0439 | Surfacing | Margaret Atwood


Atwood’s first second (thanks Irina!) published novel sees her get off to a good start with this eerie tale of a woman returning to her childhood home in the Canadian wilderness in search of her lost father.

There’s a foreboding right from the very start of the novel as the prose keeps you very much captive inside the thoughts of the protagonist. And she’s a broody sort who becomes increasingly paranoid as the novel progresses. It does not end well for her. Or, perhaps it does. Hard to say.

What you can be sure of is that there’s an awful lot going on here in so short a book. As an experienced Atwood reader, I can see how all the elements that would make her later novels shine are there, buried in the dust of her early years as a novelist.

The novel’s central theme is identity, particularly identity formed by places and experiences in them as a child. The landscape itself is detached from the people who enter it at the start of the story. By the end, it has taken over. I couldn’t help thinking that this would make a good film. I think Meryl Streep or, if she’s busy, perhaps Kate Winslet could pull off the main character.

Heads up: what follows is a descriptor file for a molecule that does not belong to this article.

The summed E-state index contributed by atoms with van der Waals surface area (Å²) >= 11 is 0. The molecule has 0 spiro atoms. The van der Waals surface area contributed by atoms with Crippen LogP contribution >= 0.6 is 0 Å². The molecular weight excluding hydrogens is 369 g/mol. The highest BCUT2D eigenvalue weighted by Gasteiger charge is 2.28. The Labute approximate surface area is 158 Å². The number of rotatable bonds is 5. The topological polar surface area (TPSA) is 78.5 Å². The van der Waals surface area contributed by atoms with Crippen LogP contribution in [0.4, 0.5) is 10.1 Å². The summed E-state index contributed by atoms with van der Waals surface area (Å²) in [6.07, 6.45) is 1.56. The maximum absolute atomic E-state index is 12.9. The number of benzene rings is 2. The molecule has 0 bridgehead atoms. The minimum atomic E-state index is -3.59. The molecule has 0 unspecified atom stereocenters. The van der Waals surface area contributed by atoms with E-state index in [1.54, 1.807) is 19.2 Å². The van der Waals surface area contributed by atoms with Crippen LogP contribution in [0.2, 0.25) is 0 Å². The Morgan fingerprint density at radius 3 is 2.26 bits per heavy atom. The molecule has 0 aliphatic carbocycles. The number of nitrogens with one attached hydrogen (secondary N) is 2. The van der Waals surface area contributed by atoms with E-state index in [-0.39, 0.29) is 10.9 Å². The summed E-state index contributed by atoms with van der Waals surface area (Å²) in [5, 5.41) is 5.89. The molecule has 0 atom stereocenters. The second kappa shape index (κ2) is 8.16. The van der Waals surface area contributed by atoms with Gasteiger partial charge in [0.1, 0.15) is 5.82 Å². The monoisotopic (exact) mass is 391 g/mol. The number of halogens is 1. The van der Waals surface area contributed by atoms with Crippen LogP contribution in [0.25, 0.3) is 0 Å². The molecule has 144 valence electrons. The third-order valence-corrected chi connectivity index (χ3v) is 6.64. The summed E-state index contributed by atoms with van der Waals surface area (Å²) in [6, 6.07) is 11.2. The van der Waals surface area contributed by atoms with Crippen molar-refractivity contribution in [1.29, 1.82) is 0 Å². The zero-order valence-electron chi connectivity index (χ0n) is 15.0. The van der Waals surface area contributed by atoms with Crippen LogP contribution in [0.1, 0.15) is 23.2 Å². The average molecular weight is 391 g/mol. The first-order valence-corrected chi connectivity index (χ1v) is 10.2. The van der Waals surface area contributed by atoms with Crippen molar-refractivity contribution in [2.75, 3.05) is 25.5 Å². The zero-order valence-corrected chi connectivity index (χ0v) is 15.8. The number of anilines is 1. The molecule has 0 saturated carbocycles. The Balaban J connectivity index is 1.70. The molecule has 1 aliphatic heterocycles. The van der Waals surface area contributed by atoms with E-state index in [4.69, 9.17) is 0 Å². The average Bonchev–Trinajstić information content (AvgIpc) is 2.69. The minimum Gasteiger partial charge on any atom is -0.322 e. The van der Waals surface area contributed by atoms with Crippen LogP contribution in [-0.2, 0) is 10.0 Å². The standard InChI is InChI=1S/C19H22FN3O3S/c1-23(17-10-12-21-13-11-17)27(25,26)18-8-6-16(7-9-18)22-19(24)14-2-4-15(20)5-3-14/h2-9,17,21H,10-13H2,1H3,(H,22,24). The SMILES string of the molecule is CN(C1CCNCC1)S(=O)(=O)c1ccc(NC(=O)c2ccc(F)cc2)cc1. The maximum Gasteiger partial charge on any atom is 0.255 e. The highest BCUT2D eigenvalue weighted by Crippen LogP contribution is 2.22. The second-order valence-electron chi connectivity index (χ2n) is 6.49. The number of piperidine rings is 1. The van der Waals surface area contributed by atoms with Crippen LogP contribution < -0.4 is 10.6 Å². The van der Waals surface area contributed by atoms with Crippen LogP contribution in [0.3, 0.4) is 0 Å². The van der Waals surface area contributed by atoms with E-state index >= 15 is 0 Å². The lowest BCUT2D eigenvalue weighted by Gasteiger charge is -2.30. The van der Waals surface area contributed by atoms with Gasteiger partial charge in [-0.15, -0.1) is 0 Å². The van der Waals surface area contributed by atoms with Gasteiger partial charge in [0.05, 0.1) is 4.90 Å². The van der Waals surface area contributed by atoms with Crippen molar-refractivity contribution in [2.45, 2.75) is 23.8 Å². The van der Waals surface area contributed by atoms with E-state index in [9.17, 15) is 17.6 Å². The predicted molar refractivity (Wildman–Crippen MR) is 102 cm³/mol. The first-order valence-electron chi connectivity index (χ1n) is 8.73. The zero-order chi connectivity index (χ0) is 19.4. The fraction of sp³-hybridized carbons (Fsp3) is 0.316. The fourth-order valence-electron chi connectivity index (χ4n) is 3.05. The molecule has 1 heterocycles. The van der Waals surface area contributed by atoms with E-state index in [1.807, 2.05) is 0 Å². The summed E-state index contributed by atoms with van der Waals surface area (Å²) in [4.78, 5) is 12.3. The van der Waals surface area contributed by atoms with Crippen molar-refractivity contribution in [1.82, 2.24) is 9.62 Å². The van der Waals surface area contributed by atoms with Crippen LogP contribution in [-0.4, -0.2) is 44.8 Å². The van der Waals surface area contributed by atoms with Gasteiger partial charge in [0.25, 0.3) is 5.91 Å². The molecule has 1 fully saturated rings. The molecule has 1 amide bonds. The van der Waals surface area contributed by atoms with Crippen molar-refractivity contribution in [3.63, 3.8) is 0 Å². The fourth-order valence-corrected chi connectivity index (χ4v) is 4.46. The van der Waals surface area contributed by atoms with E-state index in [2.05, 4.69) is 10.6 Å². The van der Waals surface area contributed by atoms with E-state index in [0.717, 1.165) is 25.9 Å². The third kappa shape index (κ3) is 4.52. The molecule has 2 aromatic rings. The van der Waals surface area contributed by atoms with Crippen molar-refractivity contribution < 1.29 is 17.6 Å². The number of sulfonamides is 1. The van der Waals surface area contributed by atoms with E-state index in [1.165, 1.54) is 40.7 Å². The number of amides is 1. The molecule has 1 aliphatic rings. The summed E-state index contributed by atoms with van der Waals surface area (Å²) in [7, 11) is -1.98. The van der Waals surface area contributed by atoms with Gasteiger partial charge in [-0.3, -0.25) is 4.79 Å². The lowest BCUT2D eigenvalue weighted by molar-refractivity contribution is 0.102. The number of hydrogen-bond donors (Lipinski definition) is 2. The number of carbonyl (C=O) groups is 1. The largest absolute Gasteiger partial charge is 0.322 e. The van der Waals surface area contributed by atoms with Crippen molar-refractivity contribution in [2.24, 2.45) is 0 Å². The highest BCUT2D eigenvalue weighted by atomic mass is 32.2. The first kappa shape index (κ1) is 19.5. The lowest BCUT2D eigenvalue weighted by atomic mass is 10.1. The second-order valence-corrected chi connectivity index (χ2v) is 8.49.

Well worth a read and a good, short introduction to Atwood.


I can’t believe I’m on this road again, twisting along past the lake where the white birches are dying, the disease now spreading up from the south, and I notice they now have sea-planes for hire.


This far into the book, some of the plot might be revealed. If you want to see the quote, click show


divorce is like an amputation; you survive but there’s less of you

I could hardly wait till i was so old i wouldn’t have to do this anymore


This might reveal the ending. If you want to see the quote, click show


0439 | Surfacing | Atwood | 69% | Good

Key: Legacy | Plot / toPic | Characterisation / faCts | Readability | Achievement | Style Read more about how I come up with my ratings

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  1. My favorite Atwood’s novel is “The Edible Woman” (which actually was her first published novel).Though I can’t explain exactly what I like about it so much, I reread it from time to time.

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